Resource Allocation Processes in Policing in Great Britain Nuffield College has appointed Dr. Anika Ludwig as a Postdoctoral Research Officer to contribute to a project on resource allocation processes in policing in Great Britain. This appointment is funded by the College’s G. S. Pollard Memorial Bursary, which was established from a generous donation from the Chartered Institute of Public Finance and Accountancy (CIPFA). The research project is hosted by the College’s newly formed Gwilym Gibbon Unit for Public Policy Research, which is directed by Professor Iain McLean. PROJECT DESCRIPTION: RESOURCE ALLOCATION PROCESSES IN POLICING IN GREAT BRITAIN In total, the 43 Policing areas in England and Wales spend over £11 billion a year. This can be analysed in subjective or objective terms using nationally compiled data. The research to be undertaken in this project will be targeted at advising stakeholders ahead of the Spending Review expected in 2017. The aim is to evaluate the decision making processes used by Police and Crime Commissioners (PCC) and Chief Constables, to decide how budgets are allocated to specific programmes and geographical areas across all the UK’s territorial police forces (except Northern Ireland). Comparisons will also be carried out against Police Scotland and the British Transport Police. The research will also explore whether there are systematic differences between forces and whether decisions are made based on evidence or professional experience. The project will be carried out in four stages:
  • A review of the resource allocation processes currently used within the Police and Community Safety sector.
  • The factors, measures and evidence which are taken into account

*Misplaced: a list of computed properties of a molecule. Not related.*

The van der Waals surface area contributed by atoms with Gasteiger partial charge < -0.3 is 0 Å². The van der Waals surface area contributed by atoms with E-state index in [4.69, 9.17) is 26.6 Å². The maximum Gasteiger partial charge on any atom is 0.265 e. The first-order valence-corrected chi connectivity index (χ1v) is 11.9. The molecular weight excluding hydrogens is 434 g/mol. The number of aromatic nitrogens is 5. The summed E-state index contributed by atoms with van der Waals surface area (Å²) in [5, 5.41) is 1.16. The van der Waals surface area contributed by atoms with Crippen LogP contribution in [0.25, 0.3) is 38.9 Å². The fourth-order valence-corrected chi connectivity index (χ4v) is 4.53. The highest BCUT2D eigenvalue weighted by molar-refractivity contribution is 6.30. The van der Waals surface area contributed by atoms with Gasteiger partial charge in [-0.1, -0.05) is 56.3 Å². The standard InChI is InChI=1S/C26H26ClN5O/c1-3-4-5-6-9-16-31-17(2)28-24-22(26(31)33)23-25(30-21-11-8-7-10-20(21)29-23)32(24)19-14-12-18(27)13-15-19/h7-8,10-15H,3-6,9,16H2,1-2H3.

• An evaluation of the processes which are used in other sectors, and a consideration of their applicability within Policing and Community Safety.
    • The decision making process itself and who is involved in making the decisions; the level of formality in the process
    • The differences between how the process operates at Force or Divisional level, and at local/front line level.
    • The level of technical and economic assessment – to what extent do decision makers assess the costs and benefits of alternative choices
    • The techniques and evidence bases which are used
    • The benchmarks which are set, against which to measure performance and to trigger review.
  • The development of a set of principles for an enhanced arrangement, taking into account the specific challenges within the Police and Community Safety sector.
  • The provision of advice on how guidance material might be produced about the techniques of resource allocation, and making recommendations as to how awareness and knowledge might best be shared across the Service.
Expected outcomes
  • An evaluation of the technical robustness of the processes for resource allocation
  • Design principles for modelling and assessment techniques which will enable PCC and Chief Constables to make informed policy choices and decisions on the allocation of resources.
Slide of first advisory board meeting of the project held on 16-May-2016 can be found here.